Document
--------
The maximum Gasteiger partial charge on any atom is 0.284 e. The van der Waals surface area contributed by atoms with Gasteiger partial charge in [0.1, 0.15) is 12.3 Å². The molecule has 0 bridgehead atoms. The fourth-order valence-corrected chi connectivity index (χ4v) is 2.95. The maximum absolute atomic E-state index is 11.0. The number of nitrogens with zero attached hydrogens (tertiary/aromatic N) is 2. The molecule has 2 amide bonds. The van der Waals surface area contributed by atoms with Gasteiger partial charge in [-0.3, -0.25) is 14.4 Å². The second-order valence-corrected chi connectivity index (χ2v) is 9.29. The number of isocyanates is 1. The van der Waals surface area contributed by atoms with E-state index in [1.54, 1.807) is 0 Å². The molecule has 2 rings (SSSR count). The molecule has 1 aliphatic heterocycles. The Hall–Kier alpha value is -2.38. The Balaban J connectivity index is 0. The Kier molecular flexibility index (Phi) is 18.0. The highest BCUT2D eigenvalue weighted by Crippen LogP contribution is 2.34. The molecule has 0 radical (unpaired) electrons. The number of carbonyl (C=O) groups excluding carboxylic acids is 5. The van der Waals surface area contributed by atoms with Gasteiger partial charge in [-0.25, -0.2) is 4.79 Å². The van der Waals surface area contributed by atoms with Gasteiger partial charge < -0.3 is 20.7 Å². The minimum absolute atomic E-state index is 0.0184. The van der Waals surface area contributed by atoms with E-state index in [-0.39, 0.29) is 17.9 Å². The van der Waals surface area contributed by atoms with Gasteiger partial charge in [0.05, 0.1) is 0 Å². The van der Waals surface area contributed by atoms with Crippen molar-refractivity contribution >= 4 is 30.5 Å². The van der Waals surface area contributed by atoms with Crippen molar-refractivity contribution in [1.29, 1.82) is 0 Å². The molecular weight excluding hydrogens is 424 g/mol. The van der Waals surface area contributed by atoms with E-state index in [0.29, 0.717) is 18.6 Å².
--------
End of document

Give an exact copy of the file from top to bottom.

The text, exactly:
The maximum Gasteiger partial charge on any atom is 0.284 e. The van der Waals surface area contributed by atoms with Gasteiger partial charge in [0.1, 0.15) is 12.3 Å². The molecule has 0 bridgehead atoms. The fourth-order valence-corrected chi connectivity index (χ4v) is 2.95. The maximum absolute atomic E-state index is 11.0. The number of nitrogens with zero attached hydrogens (tertiary/aromatic N) is 2. The molecule has 2 amide bonds. The van der Waals surface area contributed by atoms with Gasteiger partial charge in [-0.3, -0.25) is 14.4 Å². The second-order valence-corrected chi connectivity index (χ2v) is 9.29. The number of isocyanates is 1. The van der Waals surface area contributed by atoms with E-state index in [1.54, 1.807) is 0 Å². The molecule has 2 rings (SSSR count). The molecule has 1 aliphatic heterocycles. The Hall–Kier alpha value is -2.38. The Balaban J connectivity index is 0. The Kier molecular flexibility index (Phi) is 18.0. The highest BCUT2D eigenvalue weighted by Crippen LogP contribution is 2.34. The molecule has 0 radical (unpaired) electrons. The number of carbonyl (C=O) groups excluding carboxylic acids is 5. The van der Waals surface area contributed by atoms with Gasteiger partial charge in [-0.25, -0.2) is 4.79 Å². The van der Waals surface area contributed by atoms with Gasteiger partial charge < -0.3 is 20.7 Å². The minimum absolute atomic E-state index is 0.0184. The van der Waals surface area contributed by atoms with E-state index in [-0.39, 0.29) is 17.9 Å². The van der Waals surface area contributed by atoms with Gasteiger partial charge in [0.05, 0.1) is 0 Å². The van der Waals surface area contributed by atoms with Crippen molar-refractivity contribution >= 4 is 30.5 Å². The van der Waals surface area contributed by atoms with Crippen molar-refractivity contribution in [1.29, 1.82) is 0 Å². The molecular weight excluding hydrogens is 424 g/mol. The van der Waals surface area contributed by atoms with E-state index in [0.29, 0.717) is 18.6 Å².